A free state
Roberto Minervini’s Stop the Pounding Heart introduces us to a large Christian farming family, and a young rodeo aspirant and his circle. In the first 30 minutes, we see women working at chores such as milking goats and selling dairy goods at the market, and for the men, practice riding a dummy bronco and shooting guns. When Minervini brings together these two micro-communities through a “meet-cute” over a fence, he is completing a certain portrait of America—devout, fiercely driven by principles of freedom, skirting the economic margins yet epitomizing the mainstream, the all-American.
This dialectic of encounters and contrasts recurs throughout the Italian-born filmmaker’s oeuvre, which, with increasing directness, takes the double-edged ideal of freedom as its theme. The Carlson family in Stop the Pounding Heart radiates a daunting spiritual clarity—daughter Sarah, the story’s lead, at one point carries a lamb round her shoulders like a devotional painting of Jesus—but their patriarchal structure its own kind of social control. Minervini’s next film, The Other Side, elaborates upon the target practice of Stop the Pounding Heart with a grandiose vision of rebellion, as young men fire away with powerful weapons in desolate fields, but it’s an open question how their righteous fear and hatred of the federal government will improve their material circumstances.
Minervini does not claim to resolve these kinds of tensions and instead recognizes them as crucial and identifying facts of American identity. Part of his origin story as a filmmaker involves working in New York City at the turn of the millennium as an IT consultant, only to experience the contested, irregular election of George W. Bush and the September 11th, 2001, terrorist attacks in bewildering succession. Studying at the New School, he directed several shorts and then a trio of increasingly polished features rooted in Texas: The Passage, Low Tide, and Stop the Pounding Heart. He has had prestigious premieres in Cannes, Venice (most recently, What You Gonna Do When the World’s on Fire?), and the New York Film Festival.
Minervini’s Texas connection is a personal one: he had moved to Houston when his mother-in-law was terminally ill, a life experience that in turn inspired The Passage, a story about a middle-aged woman who has weeks to live. His casting of nonprofessionals requires him to developing a trusting, deeply personal rapport with the men and women who play their own vulnerable, unvarnished selves in front of his camera, overseen by his cinematographer collaborator Diego Romeo Suarez-Llanos, a highly mobile and sensitive chronicler. He works closely too with co-writer Denise Ping Lee, his partner; each movie seems to grow out of a relationship formed with someone from a previous production.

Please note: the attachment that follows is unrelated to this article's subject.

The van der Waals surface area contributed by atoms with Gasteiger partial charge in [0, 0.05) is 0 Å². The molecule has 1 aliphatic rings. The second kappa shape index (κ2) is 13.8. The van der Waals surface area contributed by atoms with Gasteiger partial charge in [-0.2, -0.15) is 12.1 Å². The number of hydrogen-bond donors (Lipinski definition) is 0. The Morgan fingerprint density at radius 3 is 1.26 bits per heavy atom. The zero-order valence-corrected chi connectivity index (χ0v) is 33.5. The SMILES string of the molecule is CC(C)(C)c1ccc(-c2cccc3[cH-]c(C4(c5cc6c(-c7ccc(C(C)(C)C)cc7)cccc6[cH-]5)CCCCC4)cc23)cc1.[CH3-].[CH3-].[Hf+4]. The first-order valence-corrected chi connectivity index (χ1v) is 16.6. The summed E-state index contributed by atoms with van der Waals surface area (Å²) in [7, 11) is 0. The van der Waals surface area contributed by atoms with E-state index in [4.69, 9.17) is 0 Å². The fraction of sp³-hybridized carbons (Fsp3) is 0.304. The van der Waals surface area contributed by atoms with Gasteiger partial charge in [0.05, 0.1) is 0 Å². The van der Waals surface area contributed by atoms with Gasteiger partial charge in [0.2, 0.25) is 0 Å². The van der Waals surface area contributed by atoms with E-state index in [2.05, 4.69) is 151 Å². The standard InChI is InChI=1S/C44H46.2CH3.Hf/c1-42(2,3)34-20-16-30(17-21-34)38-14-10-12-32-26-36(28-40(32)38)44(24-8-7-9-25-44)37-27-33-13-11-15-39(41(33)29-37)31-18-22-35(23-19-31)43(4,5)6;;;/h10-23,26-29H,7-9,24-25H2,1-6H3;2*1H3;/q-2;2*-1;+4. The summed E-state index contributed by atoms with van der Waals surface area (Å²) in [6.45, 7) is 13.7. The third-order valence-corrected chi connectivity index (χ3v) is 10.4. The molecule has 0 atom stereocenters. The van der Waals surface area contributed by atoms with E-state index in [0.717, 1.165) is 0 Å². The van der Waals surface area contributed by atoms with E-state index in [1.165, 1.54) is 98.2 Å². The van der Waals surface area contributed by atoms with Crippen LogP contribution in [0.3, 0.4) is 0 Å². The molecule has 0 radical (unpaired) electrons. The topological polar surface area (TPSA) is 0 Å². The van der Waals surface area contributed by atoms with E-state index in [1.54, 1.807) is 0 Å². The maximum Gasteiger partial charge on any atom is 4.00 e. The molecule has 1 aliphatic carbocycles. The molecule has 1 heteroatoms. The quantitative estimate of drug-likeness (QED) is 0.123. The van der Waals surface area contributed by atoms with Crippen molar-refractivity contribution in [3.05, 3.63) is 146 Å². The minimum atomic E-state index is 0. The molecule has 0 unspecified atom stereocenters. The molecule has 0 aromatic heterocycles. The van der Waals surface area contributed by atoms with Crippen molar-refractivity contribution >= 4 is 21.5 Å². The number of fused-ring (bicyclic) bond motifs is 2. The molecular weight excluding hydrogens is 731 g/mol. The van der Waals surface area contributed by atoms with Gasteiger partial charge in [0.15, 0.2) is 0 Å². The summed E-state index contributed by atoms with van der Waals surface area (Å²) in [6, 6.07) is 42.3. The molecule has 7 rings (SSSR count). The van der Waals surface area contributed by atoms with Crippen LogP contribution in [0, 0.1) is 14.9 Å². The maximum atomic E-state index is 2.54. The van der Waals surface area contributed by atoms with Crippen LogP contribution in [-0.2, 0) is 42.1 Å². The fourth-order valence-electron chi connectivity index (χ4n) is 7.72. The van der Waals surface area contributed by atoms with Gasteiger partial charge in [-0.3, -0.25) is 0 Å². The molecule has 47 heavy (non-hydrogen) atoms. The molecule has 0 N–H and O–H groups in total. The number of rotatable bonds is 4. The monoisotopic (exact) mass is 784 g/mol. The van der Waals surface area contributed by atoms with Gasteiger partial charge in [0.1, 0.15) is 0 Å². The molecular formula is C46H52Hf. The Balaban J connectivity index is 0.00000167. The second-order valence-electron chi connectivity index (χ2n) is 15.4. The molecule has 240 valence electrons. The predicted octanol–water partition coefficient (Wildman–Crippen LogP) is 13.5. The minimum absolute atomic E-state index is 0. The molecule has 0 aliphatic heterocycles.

While Minervini’s method tends toward the organic—the result of long takes and an openness to emotional intensity whatever the constitutional toll—he is also evidently steeped in the multiple strands of concerted realism running throughout film history. He has referenced Cesare Zavattini, the Neorealist theorist, and there’s an echo with those earliest Italian portraits of the dispossessed in the boy left to his own devices in Low Tide, himself part of another Minervini double portrait with his addicted mother. But in addition to Italian masters such as Pasolini and Rossellini, he also cites the American Allan King and Brazil’s Osualdo Candeias as inspirations.
Invoking these legends of the medium might make Minervini sound more pretentious or precious than his films indicate. In fact, probably his most complex and troubling feature so far, The Other Side (sometimes titled simply Louisiana, after its setting), succeeds through its embrace of utterly human chaos—both within the heart and across society generally. Its first half trails, with intimacy and rawness, a drug-addicted man, Mark, and his partner, Lisa, showing the particular attention to skin texture and tone and lighting conditions that Minervini and Romero have honed as another mode of attunement to the rigors of being and experience. (Witness simply the puffily beleaguered face of the boy in Low Tide, already looking like a boxer in the ring of life.) Mark and Lisa’s love is messy and real, and before we might wonder where the filmmakers will go with their stories, The Other Side becomes reborn as an embedded look of right-wing militia communities.
This moment of rupture and change stands out in recent cinema (a nonfiction analogue, perhaps, to the narrative break portrayed in Mulholland Drive before 9/11), and with the election of Donald Trump, it has helped endow The Other Side with the quality of an unheeded prophecy. But if Minervini was a prophet, he was looking not into the future, but rather at the present that was in front of us if we cared to look. The freewheeling energy and passions on display in the film can be glorious and unnerving at the same time. “I wanted to be on the front line,” Minervini told me once in an interview. He has succeeded in placing us there with him, and it remains for us to open our eyes.
By Nicolas Rapold